After a discussion between IMF staff and Ivorian authorities, an agreement was reached on a three-year programme supported by two arrangements under the Extended Credit Facility (ECF) and Extended Fund Facility (EFF) for about USD 674 million. The arrangement is aimed at supporting the government’s 2016-2020 National Development Plan (NDP) and is likely to be submitted to the IMF Executive Board for Approval in December this year. It will create additional fiscal space in order to more easily address possible future obstructions to a lasting sustainable balance-of-payment position.
Impact on country risk
The NDP will focus on the industrialisation of the economy by the private sector and on investments in infrastructure and social sectors. In addition, the improvement of public financial management will be pursued in order to contain fiscal risks and the budget deficit should be limited to the WAEMU (West African Economic and Monetary Union) norm of 3% of GDP by 2019. The impressive growth achievements of the past four years are also likely to continue over the coming years (7%-8% GDP growth). Subsequently, the agreement with the IMF, if approved, should improve the outlook for Côte d’Ivoire’s economic and financial fundamentals. However, the need for more reconciliation between former rivalry groups of the past civil conflict remains the country’s main challenge. A major step was taken recently with the new constitution which addresses one of the main elements at the heart of the past conflict, notably the Ivorian nationality issue. Important symbols of ethnic exclusion were removed from the constitution, yet the marginalisation of opposition supporters from the political process after successive election boycotts still raises the risk for instability and street protests, especially in the run-up to the key 2020 general elections.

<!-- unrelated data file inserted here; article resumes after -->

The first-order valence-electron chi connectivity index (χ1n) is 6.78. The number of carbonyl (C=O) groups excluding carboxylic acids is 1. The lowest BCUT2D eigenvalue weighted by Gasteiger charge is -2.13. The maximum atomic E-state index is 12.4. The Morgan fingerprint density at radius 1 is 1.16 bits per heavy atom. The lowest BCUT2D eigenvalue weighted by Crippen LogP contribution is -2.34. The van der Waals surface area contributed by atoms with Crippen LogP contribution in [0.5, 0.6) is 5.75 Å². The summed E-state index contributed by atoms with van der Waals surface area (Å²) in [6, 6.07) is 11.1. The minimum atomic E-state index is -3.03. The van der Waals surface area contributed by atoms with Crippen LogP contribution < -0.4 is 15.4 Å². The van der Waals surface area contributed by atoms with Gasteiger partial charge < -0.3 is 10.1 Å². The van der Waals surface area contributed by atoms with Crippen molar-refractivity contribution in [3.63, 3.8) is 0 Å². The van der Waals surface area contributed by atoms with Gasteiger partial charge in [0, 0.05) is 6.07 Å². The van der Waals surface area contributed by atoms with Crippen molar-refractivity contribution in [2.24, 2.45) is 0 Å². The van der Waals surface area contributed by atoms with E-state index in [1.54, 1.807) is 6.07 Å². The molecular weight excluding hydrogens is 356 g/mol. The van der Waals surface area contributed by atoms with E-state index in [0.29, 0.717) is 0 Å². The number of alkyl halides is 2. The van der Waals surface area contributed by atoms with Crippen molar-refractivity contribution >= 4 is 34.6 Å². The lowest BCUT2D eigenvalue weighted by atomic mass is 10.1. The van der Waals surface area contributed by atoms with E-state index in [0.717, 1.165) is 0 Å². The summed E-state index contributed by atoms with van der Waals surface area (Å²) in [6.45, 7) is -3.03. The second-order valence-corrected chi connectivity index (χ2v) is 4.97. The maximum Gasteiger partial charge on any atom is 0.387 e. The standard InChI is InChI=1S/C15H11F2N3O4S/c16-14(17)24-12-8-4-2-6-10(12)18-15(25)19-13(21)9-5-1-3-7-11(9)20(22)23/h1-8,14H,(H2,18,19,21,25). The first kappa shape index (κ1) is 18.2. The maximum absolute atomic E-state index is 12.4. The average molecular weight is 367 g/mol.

Analyst: Louise Van Cauwenbergh, email@example.com